Patients who are malnourished or at nutritional risk do tend to have poorer outcomes compared to patients who are relatively healthier when they undergo surgery or are sick. Poorly nourished patients do not have the reserves to fight off illness, and in many cases, are also immunosuppressed with delayed wound healing.
Malnutrition is a major public health problem. Approximately 30% of patients who are admitted to hospitals have some degree of malnourishment. The reasons for malnourishment are manifold ranging from immobilisation, dementia, advanced age, being bed-ridden or malignancy. With malnourishment, these patients also suffer from dysfunctional hormonal secretion, protein breakdown, loss of energy reserves, weight loss and sarcopenia.
Patients with malnutrition often have some of the highest morbidity and mortality rates. These patients also require long term stay in hospitals which leads to higher healthcare costs. In some cases, nutritional support during the hospital stay may help overcome these adverse morbidities. For this reason, many experts, agencies, and societies are recommending nutrition for malnourished patients admitted to hospitals.
There are many studies that show the benefit of nutritional support to frail and malnourished patients, as this can increase protein and energy levels; however, it has not always been shown to improve outcomes. There are other studies on providing nutrition to ill patients in hospitals that do not have same conclusion.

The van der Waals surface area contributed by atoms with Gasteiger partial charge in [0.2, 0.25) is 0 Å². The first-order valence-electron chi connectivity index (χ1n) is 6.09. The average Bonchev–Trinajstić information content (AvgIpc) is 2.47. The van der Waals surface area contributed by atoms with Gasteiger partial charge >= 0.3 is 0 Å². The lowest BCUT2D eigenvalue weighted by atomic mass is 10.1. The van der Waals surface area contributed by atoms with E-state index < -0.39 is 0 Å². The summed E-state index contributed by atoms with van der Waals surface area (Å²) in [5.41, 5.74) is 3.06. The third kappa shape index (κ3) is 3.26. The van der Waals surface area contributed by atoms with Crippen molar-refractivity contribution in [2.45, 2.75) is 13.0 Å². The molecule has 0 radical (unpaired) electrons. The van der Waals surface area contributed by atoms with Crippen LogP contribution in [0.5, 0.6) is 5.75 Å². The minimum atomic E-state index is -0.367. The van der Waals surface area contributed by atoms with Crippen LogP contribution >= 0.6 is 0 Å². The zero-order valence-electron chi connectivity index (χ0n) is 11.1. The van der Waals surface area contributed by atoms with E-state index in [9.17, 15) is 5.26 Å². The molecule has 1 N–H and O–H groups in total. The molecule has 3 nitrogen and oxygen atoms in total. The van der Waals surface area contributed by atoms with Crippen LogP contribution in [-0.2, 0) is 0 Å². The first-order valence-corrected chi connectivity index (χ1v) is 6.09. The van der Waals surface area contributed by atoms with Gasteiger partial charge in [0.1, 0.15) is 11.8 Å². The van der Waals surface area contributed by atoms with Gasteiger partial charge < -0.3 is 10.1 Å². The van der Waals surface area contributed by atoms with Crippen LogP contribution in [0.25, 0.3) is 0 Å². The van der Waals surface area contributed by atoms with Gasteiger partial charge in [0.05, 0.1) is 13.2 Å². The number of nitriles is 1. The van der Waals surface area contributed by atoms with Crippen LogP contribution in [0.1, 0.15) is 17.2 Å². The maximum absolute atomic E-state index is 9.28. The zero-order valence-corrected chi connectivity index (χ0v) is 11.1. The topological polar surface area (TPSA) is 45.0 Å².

In this study, researchers aimed to answer the following question: “What is the association of nutritional support with clinical outcomes in medical inpatients who are malnourished or at nutritional risk?’
They conducted a systematic review and meta-analyses of 27 trials that included 6803 patients who received nutritional support during hospitalisation. The data were analysed by two reviewers. The primary outcome was mortality and the secondary outcomes included the length of hospital stay, hospital readmission, daily caloric and protein intake, functional outcome and weight change.
What they observed was that in general, when nutritional support was provided to patients who were malnourished or at nutritional risk during hospitalisation, it was associated with decreased mortality rates, fewer non-elective hospital readmissions, as well as weight increase and higher energy levels and protein intake.
Overall, the analysis showed that nutritional support should be provided to patients who are malnourished or at nutritional risk when they are admitted to the hospital as this can lead to better outcomes and fewer complications.